WMT is partnering with Wild Oats Market (originally bought out by Whole Foods, but the deal was nixed by the government) to lower the price on a line of organic foods in the megastore chain. At the moment, the plan rolls out about 100 products in the Wild Oats line. It’s unclear whether it will expand to others.
Yeah, that’s the “big news.”
So that we’re clear, the market has chewed away roughly $1.5 billion in WFM market cap because Walmart — which already sells some 1,600 organic products — is going to sell about 100 new ones via a new label and at lower prices.
This couldn’t have been more of an overreaction … especially for the two reasons I’m about to express:
Whole Foods (WFM): It’s More Than Just Quinoa
First, the market took this move to discount 100 products as some all-out assault on Whole Foods’ market share. That’s ridiculous. Whole Foods is a brand, not just 100 products. Considering WMT already offers well more than a thousand such products, that’s not enough new offerings to make a dent in WFM.
Next, the customer that shops at WFM does not shop at WMT. There’s a reason why Whole Foods is jokingly referred to as “Whole Paycheck Foods.” The chain is a premium brand, attracting high-end consumers, willing to pay the extra money for their Step 4 beef and free trade coffee beans.
You’ll note that none of the emphasized words have anything to do with Walmart customers.
Not to mention, Whole Foods is an immersive experience, offering the best of fresh meats, prepared products, the whole nine yards.
But you’re going to pay for it.
WMT stock has done well over the ages because Walmart appeals to a broad swath of the global demographic — middle class on down.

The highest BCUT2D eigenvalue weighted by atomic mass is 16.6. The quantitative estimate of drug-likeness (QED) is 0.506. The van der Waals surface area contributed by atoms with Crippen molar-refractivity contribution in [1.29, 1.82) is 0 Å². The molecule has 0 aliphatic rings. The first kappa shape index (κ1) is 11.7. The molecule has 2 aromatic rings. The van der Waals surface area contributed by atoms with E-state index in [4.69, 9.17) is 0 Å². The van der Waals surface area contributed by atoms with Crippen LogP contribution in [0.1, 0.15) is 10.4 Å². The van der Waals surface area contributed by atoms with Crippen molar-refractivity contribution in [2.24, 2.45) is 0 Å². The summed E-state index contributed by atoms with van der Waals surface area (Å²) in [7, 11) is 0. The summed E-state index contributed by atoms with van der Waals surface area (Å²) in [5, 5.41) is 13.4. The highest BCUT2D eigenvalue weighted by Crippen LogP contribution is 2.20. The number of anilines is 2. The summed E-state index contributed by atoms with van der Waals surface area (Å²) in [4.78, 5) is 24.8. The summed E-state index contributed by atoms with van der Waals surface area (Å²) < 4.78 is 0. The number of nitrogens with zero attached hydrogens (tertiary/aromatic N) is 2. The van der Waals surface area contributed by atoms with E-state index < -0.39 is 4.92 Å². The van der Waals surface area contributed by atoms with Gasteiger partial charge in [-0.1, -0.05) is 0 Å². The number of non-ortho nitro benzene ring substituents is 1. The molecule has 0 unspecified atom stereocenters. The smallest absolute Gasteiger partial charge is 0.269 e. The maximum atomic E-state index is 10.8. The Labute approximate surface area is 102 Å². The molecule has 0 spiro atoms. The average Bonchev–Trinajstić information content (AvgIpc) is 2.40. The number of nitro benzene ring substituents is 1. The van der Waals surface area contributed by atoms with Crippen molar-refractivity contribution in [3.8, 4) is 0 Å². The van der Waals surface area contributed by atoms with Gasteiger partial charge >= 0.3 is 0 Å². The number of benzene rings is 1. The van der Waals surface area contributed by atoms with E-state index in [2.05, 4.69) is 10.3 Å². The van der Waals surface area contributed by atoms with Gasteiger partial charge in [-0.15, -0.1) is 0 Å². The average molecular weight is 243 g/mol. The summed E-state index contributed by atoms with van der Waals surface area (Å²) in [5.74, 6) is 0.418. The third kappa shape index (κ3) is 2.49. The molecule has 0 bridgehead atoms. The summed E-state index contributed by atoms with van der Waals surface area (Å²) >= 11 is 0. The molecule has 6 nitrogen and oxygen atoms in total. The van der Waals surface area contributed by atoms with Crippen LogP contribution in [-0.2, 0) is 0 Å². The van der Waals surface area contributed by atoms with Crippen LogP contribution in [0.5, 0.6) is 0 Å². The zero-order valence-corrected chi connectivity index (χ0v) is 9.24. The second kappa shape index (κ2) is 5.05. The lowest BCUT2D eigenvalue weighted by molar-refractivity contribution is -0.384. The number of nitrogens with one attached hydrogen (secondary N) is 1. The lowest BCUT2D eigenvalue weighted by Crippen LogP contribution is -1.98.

Whole Foods will not lose market share because, all of a sudden, its customers hear that WMT is offering that can of green beans for 50 cents less.
Walmart (WMT) Doesn’t Know Best
Next, WMT does not understand the organics space. It specializes in being all things to all people, and it’s a master of discounting — in all other things, it’s a jack-of-all-trades.
Just by browsing it and browsing Whole Foods, it’s apparent that Walmart doesn’t know, or care about, the subtleties that the organic food world has in its terminology (whether nonsensical or otherwise).
It just knows that “organic” seems to have some importance to some shoppers, so it throws a few products into the mix.
Then there’s the WMT consumer himself. He likely doesn’t give two cage-free chickens about organic foods. He has the same mentality as Walmart, and has been fed the same marketing message by the organic industry: “Organic is better for you.” Sure, that means the Walmart consumer might occasionally grab an organic product off the shelves instead of the traditional version.
But so what? He wasn’t going to step into a Whole Foods in the first place!
Walmart’s latest move smells to me like nothing but a gigantic marketing ploy to boost WMT stock. It smells of desperation in a period where WMT stock has been struggling, the brand is being hit with bad PR for its wage practices, and it is facing competition from Target (TGT), merging grocers and Amazon (AMZN).
Ignore the hype. WMT stock is where the trouble is, not WFM.
As of this writing, Lawrence Meyers did not hold a position in any of the aforementioned securities. He is president of PDL Broker, Inc., which brokers financing, strategic investments and distressed asset purchases between private equity firms and businesses. He also has written two books and blogs about public policy, journalistic integrity, popular culture, and world affairs. Contact him at firstname.lastname@example.org and follow his tweets @ichabodscranium.